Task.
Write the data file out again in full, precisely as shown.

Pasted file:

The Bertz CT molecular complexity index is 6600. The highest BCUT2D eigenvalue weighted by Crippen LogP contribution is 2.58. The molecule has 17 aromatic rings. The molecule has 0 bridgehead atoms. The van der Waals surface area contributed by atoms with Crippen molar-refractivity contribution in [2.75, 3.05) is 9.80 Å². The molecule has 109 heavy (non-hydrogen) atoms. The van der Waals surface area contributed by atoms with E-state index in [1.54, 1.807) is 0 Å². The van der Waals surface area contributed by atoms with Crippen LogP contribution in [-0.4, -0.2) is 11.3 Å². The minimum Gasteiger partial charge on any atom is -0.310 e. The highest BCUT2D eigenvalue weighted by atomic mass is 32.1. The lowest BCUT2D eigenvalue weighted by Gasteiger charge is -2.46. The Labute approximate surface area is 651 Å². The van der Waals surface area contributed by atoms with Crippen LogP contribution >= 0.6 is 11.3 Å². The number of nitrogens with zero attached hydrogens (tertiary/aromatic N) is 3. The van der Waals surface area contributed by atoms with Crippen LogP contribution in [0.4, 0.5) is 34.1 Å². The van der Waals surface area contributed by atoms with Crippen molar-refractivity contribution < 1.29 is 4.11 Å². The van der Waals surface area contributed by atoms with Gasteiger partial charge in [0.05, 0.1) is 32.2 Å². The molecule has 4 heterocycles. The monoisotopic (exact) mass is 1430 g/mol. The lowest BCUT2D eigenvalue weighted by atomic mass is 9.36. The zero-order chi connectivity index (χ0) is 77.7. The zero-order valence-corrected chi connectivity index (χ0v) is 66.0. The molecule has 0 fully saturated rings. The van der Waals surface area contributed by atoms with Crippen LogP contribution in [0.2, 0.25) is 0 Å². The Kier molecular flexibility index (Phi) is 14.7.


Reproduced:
The Bertz CT molecular complexity index is 6600. The highest BCUT2D eigenvalue weighted by Crippen LogP contribution is 2.58. The molecule has 17 aromatic rings. The molecule has 0 bridgehead atoms. The van der Waals surface area contributed by atoms with Crippen molar-refractivity contribution in [2.75, 3.05) is 9.80 Å². The molecule has 109 heavy (non-hydrogen) atoms. The van der Waals surface area contributed by atoms with E-state index in [1.54, 1.807) is 0 Å². The van der Waals surface area contributed by atoms with Crippen LogP contribution in [-0.4, -0.2) is 11.3 Å². The minimum Gasteiger partial charge on any atom is -0.310 e. The highest BCUT2D eigenvalue weighted by atomic mass is 32.1. The lowest BCUT2D eigenvalue weighted by Gasteiger charge is -2.46. The Labute approximate surface area is 651 Å². The van der Waals surface area contributed by atoms with Crippen LogP contribution >= 0.6 is 11.3 Å². The number of nitrogens with zero attached hydrogens (tertiary/aromatic N) is 3. The van der Waals surface area contributed by atoms with Crippen LogP contribution in [0.4, 0.5) is 34.1 Å². The van der Waals surface area contributed by atoms with Crippen molar-refractivity contribution < 1.29 is 4.11 Å². The van der Waals surface area contributed by atoms with Gasteiger partial charge in [0.05, 0.1) is 32.2 Å². The molecule has 4 heterocycles. The monoisotopic (exact) mass is 1430 g/mol. The lowest BCUT2D eigenvalue weighted by atomic mass is 9.36. The zero-order chi connectivity index (χ0) is 77.7. The zero-order valence-corrected chi connectivity index (χ0v) is 66.0. The molecule has 0 fully saturated rings. The van der Waals surface area contributed by atoms with Crippen LogP contribution in [0.2, 0.25) is 0 Å². The Kier molecular flexibility index (Phi) is 14.7.